|Page (1) of 1 - 09/01/11||email article||print page|
Coast Guard searches for swimmer who vanished amid high surf on southern California coast
SEAL BEACH, Calif. (AP) ' Searchers scoured the Southern California coast Thursday for a swimmer who vanished in a rip current as authorities warned that dangerously high waves were arriving from a winter storm off New Zealand.
Waves topping 4 feet were reported at Manhattan Beach in Los Angeles County, where lifeguards reported at least one rescue early Thursday morning. High tide arrived around noon.
The National Weather Service said waves of 8 feet to 11 feet or more could hit beaches from San Luis Obispo to San Diego counties through the afternoon and peak Thursday night or early Friday.
To the delight of surfers, occasional 20-foot waves slammed into the Wedge, a popular body-surfing spot at Newport Beach in Orange County.
Meanwhile, the U.S. Coast Guard searched for a man who vanished while body-boarding with three friends at Seal Beach on Wednesday afternoon.
An overnight search failed to find Jowayne Binford, 26, of Long Beach, but a boat and helicopter continued to search 61 miles of coastline, Coast Guard spokesman Trent Kelly said.
Binford's mother, Renee Binford, was at the beach early Thursday morning and said her son was a good swimmer and she had not given up hope that he would be found safe.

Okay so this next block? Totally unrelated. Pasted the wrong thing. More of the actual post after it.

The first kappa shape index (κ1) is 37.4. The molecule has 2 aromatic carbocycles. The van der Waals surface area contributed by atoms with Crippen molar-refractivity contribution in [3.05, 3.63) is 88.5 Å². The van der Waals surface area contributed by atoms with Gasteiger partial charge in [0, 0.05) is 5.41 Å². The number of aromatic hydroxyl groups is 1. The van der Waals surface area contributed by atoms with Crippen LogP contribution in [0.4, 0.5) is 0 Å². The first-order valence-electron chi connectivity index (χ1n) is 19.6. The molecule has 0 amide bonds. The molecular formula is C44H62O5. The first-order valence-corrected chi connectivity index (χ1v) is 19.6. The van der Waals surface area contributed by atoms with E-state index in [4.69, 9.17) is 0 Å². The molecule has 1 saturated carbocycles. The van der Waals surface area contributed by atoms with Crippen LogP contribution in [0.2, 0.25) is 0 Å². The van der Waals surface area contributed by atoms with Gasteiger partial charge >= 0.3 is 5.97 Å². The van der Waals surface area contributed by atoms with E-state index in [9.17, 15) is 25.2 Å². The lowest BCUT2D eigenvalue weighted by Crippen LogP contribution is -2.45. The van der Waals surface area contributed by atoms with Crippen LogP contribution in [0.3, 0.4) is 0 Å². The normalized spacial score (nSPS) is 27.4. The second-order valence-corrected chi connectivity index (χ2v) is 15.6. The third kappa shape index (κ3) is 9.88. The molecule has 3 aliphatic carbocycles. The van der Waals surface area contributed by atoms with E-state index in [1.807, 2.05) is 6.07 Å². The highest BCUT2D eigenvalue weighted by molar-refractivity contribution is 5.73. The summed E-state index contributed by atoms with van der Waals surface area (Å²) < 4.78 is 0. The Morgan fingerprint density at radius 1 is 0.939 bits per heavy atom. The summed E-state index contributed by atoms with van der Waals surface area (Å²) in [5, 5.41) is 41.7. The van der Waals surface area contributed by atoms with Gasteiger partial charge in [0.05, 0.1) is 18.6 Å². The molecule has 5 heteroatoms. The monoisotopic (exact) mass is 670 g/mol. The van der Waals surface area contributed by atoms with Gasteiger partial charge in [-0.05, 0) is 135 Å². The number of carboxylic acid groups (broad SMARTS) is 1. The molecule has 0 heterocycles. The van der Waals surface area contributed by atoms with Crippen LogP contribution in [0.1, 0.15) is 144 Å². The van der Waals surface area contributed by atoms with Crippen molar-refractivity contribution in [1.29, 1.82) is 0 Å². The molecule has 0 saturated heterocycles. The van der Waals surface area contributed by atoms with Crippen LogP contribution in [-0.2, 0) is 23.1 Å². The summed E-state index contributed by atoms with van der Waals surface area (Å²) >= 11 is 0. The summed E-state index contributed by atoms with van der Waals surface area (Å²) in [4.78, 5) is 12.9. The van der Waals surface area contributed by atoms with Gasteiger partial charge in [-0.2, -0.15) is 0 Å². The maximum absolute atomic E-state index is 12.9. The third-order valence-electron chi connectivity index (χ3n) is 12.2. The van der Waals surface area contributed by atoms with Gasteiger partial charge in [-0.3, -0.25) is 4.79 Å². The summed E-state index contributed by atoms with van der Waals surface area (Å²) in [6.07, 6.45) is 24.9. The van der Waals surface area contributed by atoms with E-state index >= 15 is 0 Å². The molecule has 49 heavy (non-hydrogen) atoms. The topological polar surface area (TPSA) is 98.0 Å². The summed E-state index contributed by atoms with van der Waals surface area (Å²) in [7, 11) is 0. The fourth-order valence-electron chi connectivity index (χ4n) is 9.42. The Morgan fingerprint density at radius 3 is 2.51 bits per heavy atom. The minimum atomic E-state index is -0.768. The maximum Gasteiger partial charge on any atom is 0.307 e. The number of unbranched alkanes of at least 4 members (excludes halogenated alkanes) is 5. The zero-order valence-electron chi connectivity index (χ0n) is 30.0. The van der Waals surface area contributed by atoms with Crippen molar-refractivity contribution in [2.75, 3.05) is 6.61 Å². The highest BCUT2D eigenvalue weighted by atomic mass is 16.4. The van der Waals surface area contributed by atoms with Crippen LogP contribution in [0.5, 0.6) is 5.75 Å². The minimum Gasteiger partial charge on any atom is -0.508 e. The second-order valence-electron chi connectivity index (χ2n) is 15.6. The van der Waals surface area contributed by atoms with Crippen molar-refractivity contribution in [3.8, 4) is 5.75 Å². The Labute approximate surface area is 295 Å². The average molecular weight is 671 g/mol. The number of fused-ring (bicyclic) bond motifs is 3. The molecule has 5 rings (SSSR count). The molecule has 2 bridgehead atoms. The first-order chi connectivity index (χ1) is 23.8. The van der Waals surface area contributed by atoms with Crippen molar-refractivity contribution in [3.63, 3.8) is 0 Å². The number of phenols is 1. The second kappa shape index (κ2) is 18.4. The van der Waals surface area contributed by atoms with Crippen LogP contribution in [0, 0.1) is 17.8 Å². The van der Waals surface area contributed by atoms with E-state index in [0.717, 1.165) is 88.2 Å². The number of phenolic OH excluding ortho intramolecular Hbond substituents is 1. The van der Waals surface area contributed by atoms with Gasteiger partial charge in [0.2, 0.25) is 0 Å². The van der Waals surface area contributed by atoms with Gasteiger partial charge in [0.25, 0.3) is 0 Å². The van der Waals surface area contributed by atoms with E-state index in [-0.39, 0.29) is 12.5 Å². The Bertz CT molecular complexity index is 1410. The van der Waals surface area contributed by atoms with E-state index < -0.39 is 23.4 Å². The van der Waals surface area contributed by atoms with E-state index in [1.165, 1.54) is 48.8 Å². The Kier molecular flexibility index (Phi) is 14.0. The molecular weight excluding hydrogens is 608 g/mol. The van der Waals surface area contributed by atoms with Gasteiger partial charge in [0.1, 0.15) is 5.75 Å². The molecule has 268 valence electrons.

At the time, there was a strong rip current ' a strong channel of water flowing out to sea that can quickly exhaust swimmers who struggle against it. Authorities recommend that swimmers caught in a rip swim across it, parallel to the shoreline, until they are out of the current, then head for the beach.
"We could tell yesterday the waves were getting a lot bigger and the current was getting strong. The yellow (warning) flags were waving," said Rhonda Selmanson, who has lived in a seaside home at neighboring Sunset Beach for three years.
She helped search for Binford along the beach Wednesday night.
"We were all very concerned," she said.
"You can't underestimate the power of the water," she added. "Even good surfers and swimmers as we are, a lot of times we know it's just not safe."